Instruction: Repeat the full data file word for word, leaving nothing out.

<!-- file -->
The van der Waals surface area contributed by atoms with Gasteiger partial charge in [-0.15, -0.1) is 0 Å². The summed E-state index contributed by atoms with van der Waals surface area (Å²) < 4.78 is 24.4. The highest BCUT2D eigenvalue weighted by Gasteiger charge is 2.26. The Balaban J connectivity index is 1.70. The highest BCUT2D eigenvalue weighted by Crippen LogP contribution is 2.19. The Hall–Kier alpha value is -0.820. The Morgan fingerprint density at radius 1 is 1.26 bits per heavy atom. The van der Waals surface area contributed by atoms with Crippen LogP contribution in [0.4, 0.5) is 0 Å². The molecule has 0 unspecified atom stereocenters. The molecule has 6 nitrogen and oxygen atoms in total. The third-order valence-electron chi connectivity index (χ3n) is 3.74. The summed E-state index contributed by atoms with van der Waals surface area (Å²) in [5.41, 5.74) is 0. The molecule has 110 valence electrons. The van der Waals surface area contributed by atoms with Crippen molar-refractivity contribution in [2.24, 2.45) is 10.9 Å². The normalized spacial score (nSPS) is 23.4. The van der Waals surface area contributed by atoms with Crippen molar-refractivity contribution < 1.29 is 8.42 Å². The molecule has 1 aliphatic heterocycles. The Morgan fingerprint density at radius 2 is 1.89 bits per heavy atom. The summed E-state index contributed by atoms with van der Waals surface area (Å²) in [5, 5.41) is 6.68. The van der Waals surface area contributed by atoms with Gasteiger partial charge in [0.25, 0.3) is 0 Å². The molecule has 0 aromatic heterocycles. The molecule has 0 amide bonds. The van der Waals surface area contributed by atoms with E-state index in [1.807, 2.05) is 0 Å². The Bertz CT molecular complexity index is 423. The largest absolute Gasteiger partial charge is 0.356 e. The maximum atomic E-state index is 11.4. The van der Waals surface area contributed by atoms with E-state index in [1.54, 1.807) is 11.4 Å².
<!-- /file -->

The van der Waals surface area contributed by atoms with Gasteiger partial charge in [-0.15, -0.1) is 0 Å². The summed E-state index contributed by atoms with van der Waals surface area (Å²) < 4.78 is 24.4. The highest BCUT2D eigenvalue weighted by Gasteiger charge is 2.26. The Balaban J connectivity index is 1.70. The highest BCUT2D eigenvalue weighted by Crippen LogP contribution is 2.19. The Hall–Kier alpha value is -0.820. The Morgan fingerprint density at radius 1 is 1.26 bits per heavy atom. The van der Waals surface area contributed by atoms with Crippen LogP contribution in [0.4, 0.5) is 0 Å². The molecule has 0 unspecified atom stereocenters. The molecule has 6 nitrogen and oxygen atoms in total. The third-order valence-electron chi connectivity index (χ3n) is 3.74. The summed E-state index contributed by atoms with van der Waals surface area (Å²) in [5.41, 5.74) is 0. The molecule has 110 valence electrons. The van der Waals surface area contributed by atoms with Crippen molar-refractivity contribution in [2.24, 2.45) is 10.9 Å². The normalized spacial score (nSPS) is 23.4. The van der Waals surface area contributed by atoms with Crippen molar-refractivity contribution < 1.29 is 8.42 Å². The molecule has 1 aliphatic heterocycles. The Morgan fingerprint density at radius 2 is 1.89 bits per heavy atom. The summed E-state index contributed by atoms with van der Waals surface area (Å²) in [5, 5.41) is 6.68. The van der Waals surface area contributed by atoms with Gasteiger partial charge in [0.25, 0.3) is 0 Å². The molecule has 0 aromatic heterocycles. The molecule has 0 amide bonds. The van der Waals surface area contributed by atoms with E-state index in [1.807, 2.05) is 0 Å². The Bertz CT molecular complexity index is 423. The largest absolute Gasteiger partial charge is 0.356 e. The maximum atomic E-state index is 11.4. The van der Waals surface area contributed by atoms with E-state index in [1.54, 1.807) is 11.4 Å².